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Leggere Gravità

Antonio Catelani
Émile Gilioli
Federico Maddalozzo
Jasmine Pignatelli
Matteo Pizzolante
Tereza Štětinová
Jelena Tomašević

curated by Arechi Invernizzi
exhibition views at Trullo Rubina, Ceglie Messapica

July 22th – August 19th 2023


Photos by Marino Colucci

The Trullo, with its unique architectural shape and history, serves as the inspiring motif for the exhibition's theme, which explores the concept of lightness in its intimate and paradoxical relationship with its opposite, gravity, interpreted as the physicality and compactness of matter.


The simplicity of the construction method makes these dwellings "light" and somewhat provisional. The limestone slabs, stepped fitted, without mortar or cement, challenge the force of gravity in their tension towards the sky and can be easily dismantled, as used to occur during the Bourbon period, when Spanish collectors, sent by the Kingdom of Naples, would come to collect taxes on properties. At the same time, the heavy quadrangular base with thick walls assigns the Trullo a connotation not only of solidity and safety but also of resistance to the adversities of time and anchoring to the earth. Each one of the exhibited works reflects the suggestion of the oxymoron from which the exhibition takes its title and navigates in a territory that is both suspended and middle ground, hanging in the balance and yet drawing substance from that very territory as a counterweight, and where lightness can overturn into its opposite. The ephemeral world outlined by the shadows pinpointed by Maddalozzo, Pignatelli, and Uncini evokes a plastic composition, transforming a fragile and ambiguous element into something stable and visibly concrete. Similarly, the severe and rigorous forms of Gilioli's steel sculptures play with the multiple reflections of light, while in Catelani's paintings, the instability of color erases the distinction between matter and image. Tomašević's surreal collages and Pizzolante's digital prints open up an inexplicable and metaphysical universe where humans are infinitely small, and memory becomes tangible. Finally, Štětinová's reinterpretation of traditional Bohemian ex-voto shows a discrepancy between the subject's lightness, fluidity, and fragility and the stiff material, linden wood, it is made of.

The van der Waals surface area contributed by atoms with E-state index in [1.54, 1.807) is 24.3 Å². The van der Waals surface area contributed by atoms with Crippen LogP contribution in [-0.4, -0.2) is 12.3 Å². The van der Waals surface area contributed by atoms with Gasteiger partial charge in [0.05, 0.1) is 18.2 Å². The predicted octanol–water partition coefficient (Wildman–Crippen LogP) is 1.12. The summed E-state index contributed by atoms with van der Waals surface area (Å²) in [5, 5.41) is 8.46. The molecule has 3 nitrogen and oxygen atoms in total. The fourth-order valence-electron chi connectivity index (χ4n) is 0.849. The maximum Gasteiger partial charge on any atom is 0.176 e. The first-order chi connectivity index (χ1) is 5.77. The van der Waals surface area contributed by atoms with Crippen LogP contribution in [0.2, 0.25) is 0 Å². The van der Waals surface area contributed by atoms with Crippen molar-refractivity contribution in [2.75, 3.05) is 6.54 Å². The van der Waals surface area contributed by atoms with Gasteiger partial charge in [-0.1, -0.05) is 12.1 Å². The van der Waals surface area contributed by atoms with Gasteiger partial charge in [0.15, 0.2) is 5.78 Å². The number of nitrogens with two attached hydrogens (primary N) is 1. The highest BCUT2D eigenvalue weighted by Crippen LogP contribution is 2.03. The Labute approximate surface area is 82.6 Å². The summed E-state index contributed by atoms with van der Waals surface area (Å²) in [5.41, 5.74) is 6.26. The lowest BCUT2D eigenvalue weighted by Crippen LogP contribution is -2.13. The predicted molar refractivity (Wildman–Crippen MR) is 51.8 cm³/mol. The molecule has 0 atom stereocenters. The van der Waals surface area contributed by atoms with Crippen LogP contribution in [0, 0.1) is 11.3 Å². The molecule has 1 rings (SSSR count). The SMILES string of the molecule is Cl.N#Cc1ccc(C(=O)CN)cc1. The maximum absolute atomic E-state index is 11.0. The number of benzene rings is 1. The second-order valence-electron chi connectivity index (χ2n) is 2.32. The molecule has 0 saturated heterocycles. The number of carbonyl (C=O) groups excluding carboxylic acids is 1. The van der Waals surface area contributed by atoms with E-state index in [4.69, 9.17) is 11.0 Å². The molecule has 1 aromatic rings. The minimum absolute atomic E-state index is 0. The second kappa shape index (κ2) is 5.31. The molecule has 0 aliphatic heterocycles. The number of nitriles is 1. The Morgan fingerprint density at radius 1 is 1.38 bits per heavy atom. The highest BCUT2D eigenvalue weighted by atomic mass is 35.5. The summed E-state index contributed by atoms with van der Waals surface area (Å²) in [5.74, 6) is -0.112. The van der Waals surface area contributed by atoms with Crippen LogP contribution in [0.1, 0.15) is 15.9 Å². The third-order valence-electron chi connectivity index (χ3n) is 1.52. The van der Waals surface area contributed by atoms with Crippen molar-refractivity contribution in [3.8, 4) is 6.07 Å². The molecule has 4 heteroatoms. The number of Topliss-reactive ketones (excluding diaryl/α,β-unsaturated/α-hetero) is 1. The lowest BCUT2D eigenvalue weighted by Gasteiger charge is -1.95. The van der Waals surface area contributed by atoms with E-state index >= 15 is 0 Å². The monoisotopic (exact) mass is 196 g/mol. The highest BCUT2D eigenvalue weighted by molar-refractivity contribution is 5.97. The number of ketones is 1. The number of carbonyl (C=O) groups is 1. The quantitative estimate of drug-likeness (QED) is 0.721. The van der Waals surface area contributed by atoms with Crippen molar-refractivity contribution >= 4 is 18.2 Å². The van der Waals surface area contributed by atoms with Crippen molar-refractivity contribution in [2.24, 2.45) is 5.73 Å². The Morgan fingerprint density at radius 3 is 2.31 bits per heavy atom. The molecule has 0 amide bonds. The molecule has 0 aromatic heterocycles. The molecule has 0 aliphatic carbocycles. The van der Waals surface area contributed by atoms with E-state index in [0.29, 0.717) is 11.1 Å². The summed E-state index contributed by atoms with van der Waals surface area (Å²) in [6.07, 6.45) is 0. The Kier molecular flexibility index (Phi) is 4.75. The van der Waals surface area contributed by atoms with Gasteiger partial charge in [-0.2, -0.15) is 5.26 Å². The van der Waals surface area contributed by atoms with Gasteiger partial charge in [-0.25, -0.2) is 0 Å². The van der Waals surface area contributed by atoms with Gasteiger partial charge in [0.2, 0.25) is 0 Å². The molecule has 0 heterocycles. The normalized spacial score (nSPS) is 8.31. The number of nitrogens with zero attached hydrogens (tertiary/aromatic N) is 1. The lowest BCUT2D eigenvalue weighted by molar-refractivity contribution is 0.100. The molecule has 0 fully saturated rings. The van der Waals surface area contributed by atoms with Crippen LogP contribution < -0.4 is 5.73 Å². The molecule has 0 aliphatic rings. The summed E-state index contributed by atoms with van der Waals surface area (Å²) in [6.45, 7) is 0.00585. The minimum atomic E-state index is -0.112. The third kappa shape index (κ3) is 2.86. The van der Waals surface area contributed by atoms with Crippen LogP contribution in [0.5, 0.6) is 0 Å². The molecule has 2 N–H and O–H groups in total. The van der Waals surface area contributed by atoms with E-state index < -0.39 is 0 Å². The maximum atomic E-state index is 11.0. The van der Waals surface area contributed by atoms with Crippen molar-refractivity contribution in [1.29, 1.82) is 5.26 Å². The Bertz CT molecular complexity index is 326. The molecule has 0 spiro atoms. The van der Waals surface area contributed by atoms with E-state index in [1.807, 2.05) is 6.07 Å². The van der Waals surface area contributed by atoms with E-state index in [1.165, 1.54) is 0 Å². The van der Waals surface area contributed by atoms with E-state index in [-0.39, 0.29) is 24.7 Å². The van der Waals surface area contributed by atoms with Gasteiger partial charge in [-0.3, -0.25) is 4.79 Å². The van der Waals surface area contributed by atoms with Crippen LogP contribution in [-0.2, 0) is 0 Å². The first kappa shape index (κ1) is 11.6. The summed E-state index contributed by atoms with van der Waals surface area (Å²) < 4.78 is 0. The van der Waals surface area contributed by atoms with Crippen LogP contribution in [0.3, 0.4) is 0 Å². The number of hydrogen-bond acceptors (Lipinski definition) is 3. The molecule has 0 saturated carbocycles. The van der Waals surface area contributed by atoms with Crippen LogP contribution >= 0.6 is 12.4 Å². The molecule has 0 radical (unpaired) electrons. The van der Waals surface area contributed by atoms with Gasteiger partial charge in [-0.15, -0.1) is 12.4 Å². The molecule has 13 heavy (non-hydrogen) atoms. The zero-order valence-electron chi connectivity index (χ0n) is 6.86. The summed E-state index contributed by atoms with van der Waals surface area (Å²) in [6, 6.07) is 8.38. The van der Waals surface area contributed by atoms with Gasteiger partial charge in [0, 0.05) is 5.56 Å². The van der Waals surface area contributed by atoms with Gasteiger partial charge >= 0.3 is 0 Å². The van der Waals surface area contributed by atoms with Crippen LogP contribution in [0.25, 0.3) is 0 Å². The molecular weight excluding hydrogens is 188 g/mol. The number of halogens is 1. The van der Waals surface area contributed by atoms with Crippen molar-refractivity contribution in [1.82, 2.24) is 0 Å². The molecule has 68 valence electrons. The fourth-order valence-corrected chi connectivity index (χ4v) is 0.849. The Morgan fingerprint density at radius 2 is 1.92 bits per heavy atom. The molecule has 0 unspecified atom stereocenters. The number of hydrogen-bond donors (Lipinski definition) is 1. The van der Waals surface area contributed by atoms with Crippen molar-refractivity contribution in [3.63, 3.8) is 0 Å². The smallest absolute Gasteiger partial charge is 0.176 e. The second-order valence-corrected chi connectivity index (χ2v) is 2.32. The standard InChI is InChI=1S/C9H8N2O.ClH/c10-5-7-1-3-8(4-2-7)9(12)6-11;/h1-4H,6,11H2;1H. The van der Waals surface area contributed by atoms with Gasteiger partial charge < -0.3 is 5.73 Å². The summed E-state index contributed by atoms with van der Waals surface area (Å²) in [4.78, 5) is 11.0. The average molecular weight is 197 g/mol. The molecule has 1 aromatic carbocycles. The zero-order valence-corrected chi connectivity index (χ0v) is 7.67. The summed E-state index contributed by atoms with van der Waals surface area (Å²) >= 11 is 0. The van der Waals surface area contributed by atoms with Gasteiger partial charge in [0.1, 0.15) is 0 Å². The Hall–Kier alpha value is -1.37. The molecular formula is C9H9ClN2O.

Antonio Catelani

He studied at the Academy of Fine Arts in Florence and the Akademie Schloss Solitude in Stuttgart. The artist’s research spans from the sculptural investigation with evident references to architecture, challenging the normal distinctions between disciplines, to painting, mainly practiced since the 1990s, with a series of works that investigate and subvert the perception of pictorial space and the artist’s gesture. Catelani’s works have been exhibited in numerous Italian and international institutions, including: XLIII Biennale di Venezia, Venice (1988); PAC - Padiglione d’Arte Contemporanea, Milan (1986, 1989, 1998); MUMOK, Wien (1991); Museo Pecci, Prato (1991, 1998, 2000, 2002, 2003, 2012); Berlinische Galerie/Martin-Gropius-Bau, Berlin (1992); Künstlerhaus Villa Romana, Florence (1992); Galleria Nazionale d’Arte Moderna, Rome (1995, 2001, 2016); Quadriennale d’Arte di Roma, Rome (1996, 2008); Museo Marino Marini, Florence (2006); MoCA, Shanghai (2006); Polo Museale - Galleria dell’Accademia, Florence (2012); Museo del Novecento, Florence (2014, 2018).